NEW YORK, (
) -- Shifting strategies in the cable sector have
Time Warner Cable
still heading in the wrong direction.
TV programming unit
makes No.1 cable shop
"strategically complete," you can guess where that leaves its closest rival Time Warner Cable.
Bloated with $22.6 billion in net debt and nursing a chronic decline in growth, Time Warner Cable's lack of media assets puts it at the mercy of TV content providers eager to fatten their programming fees.
In somewhat painful irony, observers will note that Time Warner Cable is a product of a media company divestiture. That move, the spinoff from
in March, is quite the reverse of Comcast's content gambit with NBC Universal.
For media giant Time Warner, the spinoff was a sweet deal, both as a vehicle to unload a pile of debt and as a massive payday for Time Warner shareholders who received the
special $10.9 billion dividend.
As the holder of 84% of the Time Warner Cable stock, Time Warner collected $9.2 billion of the dividend proceeds.
Some investors, noting the terms of the deal at the time, called the spinoff a slow burning wick on a big debt bomb.
The more hopeful take was that Time Warner Cable could thrive as an independent entity. The separation from its parent's vast news and entertainment properties created a standalone stock for the No.2 cable operator.
For investors with an appetite for such things, Time Warner Cable was a pure-play in TV and Internet distribution.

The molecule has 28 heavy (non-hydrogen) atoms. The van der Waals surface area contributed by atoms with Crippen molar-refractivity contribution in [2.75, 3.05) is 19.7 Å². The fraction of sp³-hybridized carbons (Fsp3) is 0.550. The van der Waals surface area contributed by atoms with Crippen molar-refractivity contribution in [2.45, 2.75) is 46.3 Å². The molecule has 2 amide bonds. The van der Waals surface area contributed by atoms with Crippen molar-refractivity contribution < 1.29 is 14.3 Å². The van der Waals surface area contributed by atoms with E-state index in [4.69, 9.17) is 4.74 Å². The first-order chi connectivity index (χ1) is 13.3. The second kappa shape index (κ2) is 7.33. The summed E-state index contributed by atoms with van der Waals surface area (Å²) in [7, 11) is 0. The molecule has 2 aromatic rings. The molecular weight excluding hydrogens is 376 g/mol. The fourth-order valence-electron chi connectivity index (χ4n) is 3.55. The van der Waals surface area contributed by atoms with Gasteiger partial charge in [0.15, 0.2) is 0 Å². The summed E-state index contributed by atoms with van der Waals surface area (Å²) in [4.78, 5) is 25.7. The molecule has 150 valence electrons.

But the distribution model is suffering.
Satellite TV players
have chipped away at cable's customer base by offering low prices, high definition broadcasts and popular sports packages. And phone companies
have pushed TV as part of their intensely competitive, triple play-bundled services product.
The competition and the economy have created a year-long slowdown in sales at Time Warner Cable. This trend is most pronounced in the company's declining growth of its revenue generating units, or the number of separate TV, phone and Internet services it sells each customer.
In its third quarter financial filing, Time Warner Cable alerted investors to the ramification of this potentially damaging cycle.
"The more competitive environment may negatively affect the growth of revenue generating units and average monthly subscription revenues per revenue generating unit and, additionally, may increase TWC's cost to obtain certain video programming," Time Warner Cable wrote in the report.
Under the same pressure, Comcast grabbed a big chunk of the programming prize. Time Warner Cable, awash in debt, probably doesn't have that option.
Reported by Scott Moritz in New York.